‘Renewables will eat itself’: analysts’ megatrend prediction


In 2015, Sunwiz founder and managing director Warwick Johnston warned large-scale solar developers that rooftop installations would end up eating their lunch. “Now what I see is more nuanced and circular than that – renewables will eat itself,” he tells pv magazine Australia.

“Transmission takes a long time to built… while you’re waiting for that transmission, there will be volatile and higher electricity prices. The natural response to that will be to install rooftop PV or install storage, potentially local storage, potentially local transmission-enhancing storage, all that sort of stuff.”

“Batteries will get done quicker than transmission, so they will erode the business case for transmission. But the transmission will get built anyway, and that will erode the business case for batteries.”

Australia’s federal government has set aside $20 billion for its flagship ‘Rewiring the Nation’ transmission build out, which is already encountering roadblocks.

Image: CPB Contractors

While this business case conundrum most pointedly impacts big battery projects, which earn most of their revenue from spot markets, distributed energy resources like rooftop solar and network batteries will continue to utterly transform energy systems.

In April, Dr Gabrielle Kuiper, a director of the Superpower Institute, pointed to ITP Renewables modelling which found that when Australia eventually reaches its saturation point with distributed energy resources, there exists a pathway in which rooftop solar plus battery trading will cut the wholesale market’s evening peak by 67–92%. 

The demand forecasts which have underpinned much of Australia’s transition modelling to date are increasingly being questioned, given the fact models – as Kuiper points out – have the shortfall of relying on a past which is likely completely different to the energy future.

Johnston describes the assumption that Australia should be building copious amounts of transmission as something that has remained, until vey recently, “unexamined.” A growing choir of industry insiders are questioning whether the current extent of planned transmission projects are in fact vital, but this is also a relatively recent shift.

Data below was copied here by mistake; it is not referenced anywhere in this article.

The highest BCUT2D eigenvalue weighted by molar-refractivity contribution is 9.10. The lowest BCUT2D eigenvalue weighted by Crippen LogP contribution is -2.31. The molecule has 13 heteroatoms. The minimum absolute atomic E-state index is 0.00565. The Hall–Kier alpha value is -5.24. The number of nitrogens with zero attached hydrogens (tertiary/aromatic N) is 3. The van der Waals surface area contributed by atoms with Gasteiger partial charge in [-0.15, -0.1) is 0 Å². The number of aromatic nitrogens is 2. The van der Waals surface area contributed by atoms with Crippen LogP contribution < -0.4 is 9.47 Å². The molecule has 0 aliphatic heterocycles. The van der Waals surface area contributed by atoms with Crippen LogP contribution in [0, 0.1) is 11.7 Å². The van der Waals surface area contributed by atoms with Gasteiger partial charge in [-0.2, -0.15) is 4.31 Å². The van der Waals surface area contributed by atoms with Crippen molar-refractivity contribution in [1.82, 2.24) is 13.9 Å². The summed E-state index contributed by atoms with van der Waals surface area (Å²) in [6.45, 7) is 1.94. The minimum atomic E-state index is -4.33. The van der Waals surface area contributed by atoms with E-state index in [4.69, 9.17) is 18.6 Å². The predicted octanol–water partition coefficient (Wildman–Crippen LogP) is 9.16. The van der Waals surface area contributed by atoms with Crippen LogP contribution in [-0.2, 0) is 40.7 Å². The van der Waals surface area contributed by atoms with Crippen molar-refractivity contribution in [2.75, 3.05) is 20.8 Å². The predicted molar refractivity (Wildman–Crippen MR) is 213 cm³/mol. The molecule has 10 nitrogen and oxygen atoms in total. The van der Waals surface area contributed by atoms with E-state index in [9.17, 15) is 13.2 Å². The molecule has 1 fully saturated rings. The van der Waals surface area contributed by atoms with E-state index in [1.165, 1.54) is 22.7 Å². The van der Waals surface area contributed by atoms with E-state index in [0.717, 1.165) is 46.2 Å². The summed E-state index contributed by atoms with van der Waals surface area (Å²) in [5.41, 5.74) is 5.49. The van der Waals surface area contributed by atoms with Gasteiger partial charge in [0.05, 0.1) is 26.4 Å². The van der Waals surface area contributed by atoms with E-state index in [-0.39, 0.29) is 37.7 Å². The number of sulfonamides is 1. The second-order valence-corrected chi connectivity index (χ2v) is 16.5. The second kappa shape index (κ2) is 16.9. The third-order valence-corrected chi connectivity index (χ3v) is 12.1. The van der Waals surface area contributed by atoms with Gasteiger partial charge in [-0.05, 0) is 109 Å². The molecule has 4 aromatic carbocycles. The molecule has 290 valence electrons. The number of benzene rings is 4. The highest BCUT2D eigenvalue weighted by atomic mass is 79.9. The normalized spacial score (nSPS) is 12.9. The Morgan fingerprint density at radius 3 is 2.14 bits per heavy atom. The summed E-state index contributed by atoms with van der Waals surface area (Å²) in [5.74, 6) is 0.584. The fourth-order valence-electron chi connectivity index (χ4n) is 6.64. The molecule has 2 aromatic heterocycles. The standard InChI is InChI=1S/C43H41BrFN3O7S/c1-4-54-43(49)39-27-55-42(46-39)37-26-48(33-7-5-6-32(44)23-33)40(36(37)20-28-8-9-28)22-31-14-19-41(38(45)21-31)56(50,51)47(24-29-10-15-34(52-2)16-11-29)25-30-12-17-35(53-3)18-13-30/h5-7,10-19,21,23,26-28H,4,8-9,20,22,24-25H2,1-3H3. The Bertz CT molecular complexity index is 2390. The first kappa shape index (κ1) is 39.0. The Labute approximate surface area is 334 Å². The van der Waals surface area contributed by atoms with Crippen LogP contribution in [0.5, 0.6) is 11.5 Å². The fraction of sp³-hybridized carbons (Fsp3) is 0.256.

The location and size of grid-scale batteries in Australia in 2021. Since then, the number and size of battery projects has grown considerably.

Image: SunWiz/ Simply Energy

Johnston notes that in the same way rooftop solar undercut legacy energy monopolies, batteries will undercut Australia’s state-based transmission network service provider (TNSP) monopolies.

While transmission does “achieve more efficient outcomes” as Johnston puts it, he says, “we certainly don’t want to wait for that to happen before we start building [renewables] out.”

After the widespread glee around Australia’s emergence from a decade of inaction in 2022, this year has seen industry and governments reckon with the deep complexity of the task before us.

“There’s just going to be a bit of chaos and carnage along the way, from my perspective,” Johnston says.

“Everyone is going to be affected in some way. We’re going to have to transition from the current way we price energy for new market design,” he adds. Consumers are somewhat insulated from volatile wholesale market prices, “but network prices probably need to evolve both in terms of time-of-use pricing but also local system services pricing,” he says.

“Basically there is going to be a whole heap price volatility, there’s going to be some regulatory changes that come along and all of this will create some winners and losers. And there will be people who are winners at some time and losers at other times – that’s part of it.”

“It starts to be like riding the sharemarket a bit where you don’t really have much influence over it. You’re riding it, but it’s not like you can pull out of it very easily.”

Of course, fossil generation is going to be completely hallowed out in this process – something already well underway, Warwick notes.

Coming back to the tension between batteries and transmission, Johnston says, “once you go through that and get to the other end you go, ‘oh well we need it all.’”

“This is an ultimately painful stepping stone from an energy system that was as it was to something with zero marginal cost power.”

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